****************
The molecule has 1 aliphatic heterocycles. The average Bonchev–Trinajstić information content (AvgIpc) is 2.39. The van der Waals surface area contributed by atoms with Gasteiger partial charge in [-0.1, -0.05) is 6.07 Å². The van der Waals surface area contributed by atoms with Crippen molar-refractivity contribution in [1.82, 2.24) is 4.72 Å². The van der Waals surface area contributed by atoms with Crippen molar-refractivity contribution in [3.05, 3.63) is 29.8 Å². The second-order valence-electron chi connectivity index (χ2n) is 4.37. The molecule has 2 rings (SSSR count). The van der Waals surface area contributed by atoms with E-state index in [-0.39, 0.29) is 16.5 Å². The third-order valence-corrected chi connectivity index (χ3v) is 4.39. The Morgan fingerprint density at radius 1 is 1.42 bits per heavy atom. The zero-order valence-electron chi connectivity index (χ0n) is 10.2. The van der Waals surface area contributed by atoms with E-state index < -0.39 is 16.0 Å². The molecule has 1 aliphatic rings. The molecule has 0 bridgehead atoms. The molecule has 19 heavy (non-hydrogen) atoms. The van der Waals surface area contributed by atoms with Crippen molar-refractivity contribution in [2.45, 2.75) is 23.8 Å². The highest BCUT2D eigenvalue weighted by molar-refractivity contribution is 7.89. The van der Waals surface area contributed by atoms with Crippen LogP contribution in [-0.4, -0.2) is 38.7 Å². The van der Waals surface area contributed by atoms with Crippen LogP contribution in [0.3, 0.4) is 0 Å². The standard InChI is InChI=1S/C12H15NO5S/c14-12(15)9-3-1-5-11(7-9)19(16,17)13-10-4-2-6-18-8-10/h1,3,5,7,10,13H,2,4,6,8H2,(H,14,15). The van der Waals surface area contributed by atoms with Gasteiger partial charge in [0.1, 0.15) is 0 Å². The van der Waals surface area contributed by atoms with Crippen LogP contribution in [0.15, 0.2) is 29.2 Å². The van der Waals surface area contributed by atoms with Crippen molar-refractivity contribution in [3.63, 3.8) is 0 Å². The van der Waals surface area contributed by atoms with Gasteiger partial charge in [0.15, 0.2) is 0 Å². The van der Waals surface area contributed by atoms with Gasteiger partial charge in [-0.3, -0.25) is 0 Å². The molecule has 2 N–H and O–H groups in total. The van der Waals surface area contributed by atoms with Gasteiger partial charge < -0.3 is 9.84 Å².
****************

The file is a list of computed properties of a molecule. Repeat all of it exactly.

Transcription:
The molecule has 1 aliphatic heterocycles. The average Bonchev–Trinajstić information content (AvgIpc) is 2.39. The van der Waals surface area contributed by atoms with Gasteiger partial charge in [-0.1, -0.05) is 6.07 Å². The van der Waals surface area contributed by atoms with Crippen molar-refractivity contribution in [1.82, 2.24) is 4.72 Å². The van der Waals surface area contributed by atoms with Crippen molar-refractivity contribution in [3.05, 3.63) is 29.8 Å². The second-order valence-electron chi connectivity index (χ2n) is 4.37. The molecule has 2 rings (SSSR count). The van der Waals surface area contributed by atoms with E-state index in [-0.39, 0.29) is 16.5 Å². The third-order valence-corrected chi connectivity index (χ3v) is 4.39. The Morgan fingerprint density at radius 1 is 1.42 bits per heavy atom. The zero-order valence-electron chi connectivity index (χ0n) is 10.2. The van der Waals surface area contributed by atoms with E-state index < -0.39 is 16.0 Å². The molecule has 1 aliphatic rings. The molecule has 0 bridgehead atoms. The molecule has 19 heavy (non-hydrogen) atoms. The van der Waals surface area contributed by atoms with Crippen molar-refractivity contribution in [2.45, 2.75) is 23.8 Å². The highest BCUT2D eigenvalue weighted by molar-refractivity contribution is 7.89. The van der Waals surface area contributed by atoms with Crippen LogP contribution in [-0.4, -0.2) is 38.7 Å². The van der Waals surface area contributed by atoms with Crippen LogP contribution in [0.3, 0.4) is 0 Å². The standard InChI is InChI=1S/C12H15NO5S/c14-12(15)9-3-1-5-11(7-9)19(16,17)13-10-4-2-6-18-8-10/h1,3,5,7,10,13H,2,4,6,8H2,(H,14,15). The van der Waals surface area contributed by atoms with Gasteiger partial charge in [0.1, 0.15) is 0 Å². The van der Waals surface area contributed by atoms with Crippen LogP contribution in [0.15, 0.2) is 29.2 Å². The van der Waals surface area contributed by atoms with Crippen molar-refractivity contribution in [3.63, 3.8) is 0 Å². The van der Waals surface area contributed by atoms with Gasteiger partial charge in [0.15, 0.2) is 0 Å². The van der Waals surface area contributed by atoms with Gasteiger partial charge in [-0.3, -0.25) is 0 Å². The molecule has 2 N–H and O–H groups in total. The van der Waals surface area contributed by atoms with Gasteiger partial charge < -0.3 is 9.84 Å².